Rather and rather not
Sharon and I were washing the pickup one Saturday afternoon when she said, out of the blue, "Are you glad you had girls instead of boys? Would you rather have had sons?"
She was referring to the fact that I was the only male in the family. One wife, two daughters, a German Shepherd, two cats, two newts, two rabbits, all of which sported a preference for being female. I was the only one that held out for being one of the opposite sex! (We do have several hundred spiders that live around the windows, and in the fireplace, but as of this writing, I have not been able to determine their gender absolutely.)
Am I glad I had girls instead of boys? It was like asking me if I preferred the world round instead of square. There was no way I could answer to the point of satisfaction. What comparison does one have?
At first I joked about it. Yes, I had said, your mother and I tried boys at first, but they were so untidy that we sent them back before the warranty ran out, and exchanged them for girls.
Sharon laughed and repeated her question. I tried to think what had precipitated the question. Was it because I had sighed a little too much when I wanted a pair of (stronger) arms to hold the wrench when I was turning the nut on the other end? was it the time when I just didn't feel like splitting another log?
We stopped washing the pick-up, and moved up to the rising mound of the lawn where two apple trees were forming their first tiny fruits. I had planted them both for the girls - one each, Red Delicious for Sharon, and a Yellow Delicious for Kate. We sat down, and Sharon stretched out, arms folded under her head, and waited. I wondered; would I have planted them for sons?
It wasn't the first time the question had been asked. I had often asked it of myself. Boys instead of girls? It isn't that simple. Sex and gender have nothing to do with character.
From the very beginning, I have reveled in the insights that came with children in my life. I have always tried to tell them who they are, often without comprehension, but always giving them the message, like some lighthouse, until it sinks in and they understand. And when I stand and look at them, the age and sex of these two girls come out a pretty poor second against the wonder and grace that they express about and to the world around them.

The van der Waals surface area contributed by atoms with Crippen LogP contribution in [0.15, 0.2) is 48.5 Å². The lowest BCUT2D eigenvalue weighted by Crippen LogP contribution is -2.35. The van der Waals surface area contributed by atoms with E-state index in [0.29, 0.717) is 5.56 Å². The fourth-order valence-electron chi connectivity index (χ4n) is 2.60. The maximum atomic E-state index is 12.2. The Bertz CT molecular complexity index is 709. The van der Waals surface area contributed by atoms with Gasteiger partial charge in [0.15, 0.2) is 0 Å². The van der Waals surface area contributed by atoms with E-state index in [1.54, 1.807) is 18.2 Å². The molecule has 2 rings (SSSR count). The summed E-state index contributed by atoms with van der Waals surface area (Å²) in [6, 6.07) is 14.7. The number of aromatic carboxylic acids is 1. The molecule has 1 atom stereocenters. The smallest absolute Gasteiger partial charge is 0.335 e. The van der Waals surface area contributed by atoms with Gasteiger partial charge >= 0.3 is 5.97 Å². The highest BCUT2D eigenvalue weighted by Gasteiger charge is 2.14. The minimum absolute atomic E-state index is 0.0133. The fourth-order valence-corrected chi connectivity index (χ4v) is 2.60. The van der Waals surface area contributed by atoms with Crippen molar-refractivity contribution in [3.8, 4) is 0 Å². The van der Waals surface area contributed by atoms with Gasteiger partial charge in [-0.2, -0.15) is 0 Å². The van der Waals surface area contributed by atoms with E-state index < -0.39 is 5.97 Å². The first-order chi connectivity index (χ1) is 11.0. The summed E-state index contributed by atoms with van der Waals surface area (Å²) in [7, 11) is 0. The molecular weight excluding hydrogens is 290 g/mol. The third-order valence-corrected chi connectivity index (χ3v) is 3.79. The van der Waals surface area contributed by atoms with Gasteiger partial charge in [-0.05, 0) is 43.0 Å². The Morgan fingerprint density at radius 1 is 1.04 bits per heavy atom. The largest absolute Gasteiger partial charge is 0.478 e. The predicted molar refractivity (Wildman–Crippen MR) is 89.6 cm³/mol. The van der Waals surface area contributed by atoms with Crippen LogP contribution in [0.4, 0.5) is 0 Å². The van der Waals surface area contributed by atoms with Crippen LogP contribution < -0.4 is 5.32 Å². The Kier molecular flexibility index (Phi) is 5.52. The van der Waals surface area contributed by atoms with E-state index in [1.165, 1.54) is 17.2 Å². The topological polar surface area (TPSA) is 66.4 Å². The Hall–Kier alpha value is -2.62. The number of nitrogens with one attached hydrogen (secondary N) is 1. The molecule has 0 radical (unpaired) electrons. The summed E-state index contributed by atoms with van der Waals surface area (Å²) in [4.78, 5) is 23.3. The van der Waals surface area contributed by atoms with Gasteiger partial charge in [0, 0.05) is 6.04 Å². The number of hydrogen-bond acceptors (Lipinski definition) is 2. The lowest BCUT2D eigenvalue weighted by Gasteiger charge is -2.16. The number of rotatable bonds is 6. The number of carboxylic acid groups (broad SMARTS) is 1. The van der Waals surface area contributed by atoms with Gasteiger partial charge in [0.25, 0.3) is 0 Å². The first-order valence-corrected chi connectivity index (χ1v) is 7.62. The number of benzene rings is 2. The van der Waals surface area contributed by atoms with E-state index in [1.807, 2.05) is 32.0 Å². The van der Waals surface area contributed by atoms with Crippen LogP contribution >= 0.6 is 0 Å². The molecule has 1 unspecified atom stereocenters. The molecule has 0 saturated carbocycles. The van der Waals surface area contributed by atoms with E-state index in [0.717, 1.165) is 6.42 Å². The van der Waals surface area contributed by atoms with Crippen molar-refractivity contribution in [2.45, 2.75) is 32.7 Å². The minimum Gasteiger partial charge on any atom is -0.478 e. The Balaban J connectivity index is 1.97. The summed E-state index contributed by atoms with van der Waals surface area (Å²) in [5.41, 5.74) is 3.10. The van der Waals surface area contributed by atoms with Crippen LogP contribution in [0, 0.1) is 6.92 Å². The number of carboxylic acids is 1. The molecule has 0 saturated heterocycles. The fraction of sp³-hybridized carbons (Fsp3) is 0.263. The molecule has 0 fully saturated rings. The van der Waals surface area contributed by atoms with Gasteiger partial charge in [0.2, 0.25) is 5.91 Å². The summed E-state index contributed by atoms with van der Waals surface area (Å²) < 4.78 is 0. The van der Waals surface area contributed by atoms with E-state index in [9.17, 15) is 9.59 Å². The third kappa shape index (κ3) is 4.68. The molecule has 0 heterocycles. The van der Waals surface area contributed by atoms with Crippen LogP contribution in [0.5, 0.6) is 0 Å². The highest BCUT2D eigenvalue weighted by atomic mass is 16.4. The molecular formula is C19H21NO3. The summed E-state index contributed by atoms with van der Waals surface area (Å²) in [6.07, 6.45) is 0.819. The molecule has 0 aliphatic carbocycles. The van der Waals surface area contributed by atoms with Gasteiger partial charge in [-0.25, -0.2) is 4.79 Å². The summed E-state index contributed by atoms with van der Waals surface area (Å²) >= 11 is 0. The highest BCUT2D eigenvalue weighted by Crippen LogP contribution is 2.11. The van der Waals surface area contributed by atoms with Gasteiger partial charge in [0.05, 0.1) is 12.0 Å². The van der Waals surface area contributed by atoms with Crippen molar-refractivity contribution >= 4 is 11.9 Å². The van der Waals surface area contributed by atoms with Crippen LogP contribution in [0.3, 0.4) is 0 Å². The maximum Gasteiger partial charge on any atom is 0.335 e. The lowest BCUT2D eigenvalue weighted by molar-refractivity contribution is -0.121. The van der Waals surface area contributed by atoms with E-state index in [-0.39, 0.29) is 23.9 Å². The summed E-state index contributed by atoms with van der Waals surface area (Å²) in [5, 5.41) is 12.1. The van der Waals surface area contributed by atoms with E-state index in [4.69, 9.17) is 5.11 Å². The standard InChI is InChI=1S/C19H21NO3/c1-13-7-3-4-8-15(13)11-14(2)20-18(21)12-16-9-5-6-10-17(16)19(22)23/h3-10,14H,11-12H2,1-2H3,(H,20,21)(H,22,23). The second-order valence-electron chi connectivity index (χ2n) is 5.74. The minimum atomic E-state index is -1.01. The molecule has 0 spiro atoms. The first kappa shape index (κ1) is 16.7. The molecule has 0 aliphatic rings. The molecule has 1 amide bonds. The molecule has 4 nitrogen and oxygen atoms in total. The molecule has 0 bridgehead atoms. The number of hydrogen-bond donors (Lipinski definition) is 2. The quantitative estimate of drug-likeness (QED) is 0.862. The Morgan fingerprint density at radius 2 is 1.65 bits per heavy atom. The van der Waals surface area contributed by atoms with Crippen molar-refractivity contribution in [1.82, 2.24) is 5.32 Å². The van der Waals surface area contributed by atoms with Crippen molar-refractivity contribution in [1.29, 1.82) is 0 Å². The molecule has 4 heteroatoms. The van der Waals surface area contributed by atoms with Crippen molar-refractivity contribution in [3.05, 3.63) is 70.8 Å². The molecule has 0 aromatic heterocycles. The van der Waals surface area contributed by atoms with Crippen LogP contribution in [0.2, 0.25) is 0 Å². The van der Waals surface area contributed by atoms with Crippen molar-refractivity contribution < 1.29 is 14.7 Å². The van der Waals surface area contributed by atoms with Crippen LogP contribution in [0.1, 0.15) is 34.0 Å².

Again what is the comparison? We superficially compare our mothers with our best friends' mothers, or our brothers with other seemingly kinder or more experienced brothers of others. But it is a surface comparison. My daughters have covered my life with a million and one little secrets and intimate details that no one else could possibly accomplish. I have known the all theirm lives. Much of what they are is me, not as a copy or semblance, but as a reminder of who I am as well.
If I were to say that I would rather have something, or someone else, I would have no way of knowing to whom I was comparing the others. My daughters have given so much to my life, taught me so much about children, and little girls and growing, that I would be scared even to think about any kind of replacement, imaginary or otherwise.
When I was first married, I thought that we would have a son, or sons, and maybe a daughter or two. Perhaps. Much of this thinking was wrapped up in human theories about lineage, male dominance of the family, and so on and so on. Whe I first saw Sharon, so tiny, so dependent upon us, all thoughts of the consequence of boys or girls disappeared from my head. It has been relatively so all my life.
I have not missed sons. I would certainly miss daughters. All the ladies in the house, have highlighted my male qualities, and I, (hopefully) have enhanced their uniqueness of being women. We have tried to create both a separation and a togetherness of our different qualities, bringing a kind of androgenous harmony without stifling our special qualities.
"Yes," I told Sharon under her apple tree, "I am glad I had girls. I am very glad you came along. But I think you would have made little difference to the way I feel about you, if you had been a son."
She smiled. I smiled in return. Sometimes it seems a little difficult to get close to sons. It shouldn't. But Sharon and I shared a moment that we have always known to be there; a mutual respect for two human beings who recognize that people can exist very well without labels, be it father, mother, son or sister. I was tempted to ask her if she would rather have had a brother instead of a sister. It would have been a waste of time. I know her answer would have been the same as mine.